As Easter approaches, the event planner in all of us is just dying to exercise our creative skills to make the holiday feel (if only a bit) like we aren’t amidst a global pandemic. During my years in catering, I learned quite a bit about setting a table for dinners, weddings, galas, etc. The chef I worked alongside was especially particular about table settings and was adamant that each one was perfect and uniform. Now, I can tell you that getting 150 table settings to look identical is NOT easy (especially if you’re flipping a space). However, the process can be simple when done at home. Keep in mind that there are a ton of ways to set a table properly. It all depends what you’re serving and which items you have on hand. Whether you are preparing dinner for a family of 8, or just you and your dog, I am breaking down how to create a proper table setting and ways to spruce it up for the holiday.
Stacking Those Plates: The first item to place on the table (and work around) is the charger. The charger is usually a plate slightly larger than a dinner plate, used to line the dinner plate as extra decor. The great part is that you can use a myriad of items to make a charger (because who really has chargers lying around the house?!). You can place decorative paper
or lay out a table napkin at the bottom of the plate to give it a pop. Place the dinner plate atop the charger, followed by the salad plate. If you’re not serving salad, that’s okay! Skip the salad plate. A dinner plate is about 9.5-10.5’ in diameter, where a salad plate is around 7-8.5’ inches.
Knives, Forks, Spoons, Oh My! Beginning on the right side of the plate, place the dinner knife (teeth facing inward) with the soup spoon next to it. No soup? No problem, go ahead and skip! On the left side of the plate, place the dinner (larger) fork next to the plate and then the salad (smaller fork) on the outside next to the dinner fork. If you’re planning a formal dessert to follow, place a dessert spoon at the top of the plate, with the handle facing right. If it’s a dessert fork, have the handle facing left. Don’t have matching utensils? That’s just fine - mix n’ match for a vintage Easter look!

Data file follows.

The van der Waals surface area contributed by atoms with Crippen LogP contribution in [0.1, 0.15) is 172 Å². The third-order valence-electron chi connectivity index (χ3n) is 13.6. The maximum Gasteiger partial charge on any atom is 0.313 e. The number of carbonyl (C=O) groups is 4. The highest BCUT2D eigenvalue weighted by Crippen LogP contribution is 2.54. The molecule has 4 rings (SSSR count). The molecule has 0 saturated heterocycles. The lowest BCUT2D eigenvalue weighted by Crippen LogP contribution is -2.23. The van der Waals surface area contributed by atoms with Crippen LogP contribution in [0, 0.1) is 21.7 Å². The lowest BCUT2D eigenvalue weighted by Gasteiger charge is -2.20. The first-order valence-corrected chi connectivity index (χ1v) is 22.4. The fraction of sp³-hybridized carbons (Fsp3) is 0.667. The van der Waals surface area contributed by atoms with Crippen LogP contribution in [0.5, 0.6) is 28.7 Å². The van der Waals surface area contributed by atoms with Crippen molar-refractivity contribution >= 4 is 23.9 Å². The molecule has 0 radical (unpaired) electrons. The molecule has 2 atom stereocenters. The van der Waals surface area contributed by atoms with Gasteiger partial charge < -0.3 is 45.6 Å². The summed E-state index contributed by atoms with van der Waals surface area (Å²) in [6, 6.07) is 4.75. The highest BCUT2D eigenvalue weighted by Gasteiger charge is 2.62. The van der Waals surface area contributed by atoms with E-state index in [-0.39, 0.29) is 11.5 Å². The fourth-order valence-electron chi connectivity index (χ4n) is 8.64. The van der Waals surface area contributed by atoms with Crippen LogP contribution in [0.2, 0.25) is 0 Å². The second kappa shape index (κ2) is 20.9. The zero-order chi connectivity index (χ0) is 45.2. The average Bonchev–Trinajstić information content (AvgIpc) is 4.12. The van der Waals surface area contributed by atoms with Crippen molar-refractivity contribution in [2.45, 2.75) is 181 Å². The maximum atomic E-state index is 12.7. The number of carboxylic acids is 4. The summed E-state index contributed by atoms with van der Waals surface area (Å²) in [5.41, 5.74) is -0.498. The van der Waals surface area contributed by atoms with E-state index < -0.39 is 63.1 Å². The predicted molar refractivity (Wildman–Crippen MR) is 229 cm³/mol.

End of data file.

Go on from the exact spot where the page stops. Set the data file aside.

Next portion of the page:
Bread & Butter, Baby: If you plan to serve bread and butter at the table, have the bread plate placed at the top left-hand corner of the dinner plate with the butter knife placed horizontally across the place. If you plan to place the butter on the plate before guests are seated, you may adjust the place of the butter knife.
The Big Napkin Debate: Although it is proper etiquette to place the napkin to the left of the forks, this rule can easily be tossed. There are SO many unique ways to place a napkin (and fold as well!). I suggest having fun with this. In fact, check out my article on 5 Fun Ways to Fold a Dinner Napkin for some inspiration.
Breaking Out The Glassware: You know what is so funny about nice glassware? Those who have it rarely bring it out. If you’re anything like me, this is the case because our parties at home tend to be much larger. However, while in quarantine, I say bring out the nice stuff! It’s a special occasion, you are limited with your guest list, and don’t pretty things just make you happier? The placement of the water, champagne and wine glass form an upside-down triangle. The champagne glass anchors the main point of the triangle with the water glass sitting at the point toward the setting and the wine glass away from the setting.
Voila - there you have it! A beautiful table setting to enjoy while in the friendly confines of your home. We would love to see how you all do with setting your tables this weekend. If you’re particularly proud of your table setting (as you should be!) and decide to post, be sure to tag #SheSaidSetTheTable so I can check out your finished products!